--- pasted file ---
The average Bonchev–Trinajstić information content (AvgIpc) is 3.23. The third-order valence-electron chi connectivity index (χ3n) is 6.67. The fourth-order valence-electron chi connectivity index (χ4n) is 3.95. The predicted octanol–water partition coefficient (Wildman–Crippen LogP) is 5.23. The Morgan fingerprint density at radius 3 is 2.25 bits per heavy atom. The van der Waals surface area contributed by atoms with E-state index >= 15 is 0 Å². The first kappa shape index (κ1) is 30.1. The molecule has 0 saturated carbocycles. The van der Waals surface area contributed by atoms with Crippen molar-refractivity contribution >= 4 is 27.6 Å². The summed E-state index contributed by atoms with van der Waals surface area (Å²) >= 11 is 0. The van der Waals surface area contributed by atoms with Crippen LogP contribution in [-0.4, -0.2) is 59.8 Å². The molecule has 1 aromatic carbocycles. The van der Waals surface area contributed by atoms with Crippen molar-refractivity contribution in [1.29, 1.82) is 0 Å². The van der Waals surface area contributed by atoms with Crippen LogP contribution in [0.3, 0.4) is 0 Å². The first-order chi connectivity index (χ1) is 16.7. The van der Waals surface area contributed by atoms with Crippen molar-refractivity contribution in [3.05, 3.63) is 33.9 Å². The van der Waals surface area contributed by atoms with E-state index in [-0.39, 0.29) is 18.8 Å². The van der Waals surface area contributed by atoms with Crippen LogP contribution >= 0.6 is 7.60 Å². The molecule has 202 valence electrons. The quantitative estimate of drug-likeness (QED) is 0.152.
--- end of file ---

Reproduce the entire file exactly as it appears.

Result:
The average Bonchev–Trinajstić information content (AvgIpc) is 3.23. The third-order valence-electron chi connectivity index (χ3n) is 6.67. The fourth-order valence-electron chi connectivity index (χ4n) is 3.95. The predicted octanol–water partition coefficient (Wildman–Crippen LogP) is 5.23. The Morgan fingerprint density at radius 3 is 2.25 bits per heavy atom. The van der Waals surface area contributed by atoms with E-state index >= 15 is 0 Å². The first kappa shape index (κ1) is 30.1. The molecule has 0 saturated carbocycles. The van der Waals surface area contributed by atoms with Crippen molar-refractivity contribution >= 4 is 27.6 Å². The summed E-state index contributed by atoms with van der Waals surface area (Å²) >= 11 is 0. The van der Waals surface area contributed by atoms with Crippen LogP contribution in [-0.4, -0.2) is 59.8 Å². The molecule has 1 aromatic carbocycles. The van der Waals surface area contributed by atoms with Crippen molar-refractivity contribution in [1.29, 1.82) is 0 Å². The van der Waals surface area contributed by atoms with Crippen LogP contribution in [0.3, 0.4) is 0 Å². The first-order chi connectivity index (χ1) is 16.7. The van der Waals surface area contributed by atoms with Crippen molar-refractivity contribution in [3.05, 3.63) is 33.9 Å². The van der Waals surface area contributed by atoms with E-state index in [-0.39, 0.29) is 18.8 Å². The van der Waals surface area contributed by atoms with Crippen LogP contribution >= 0.6 is 7.60 Å². The molecule has 202 valence electrons. The quantitative estimate of drug-likeness (QED) is 0.152.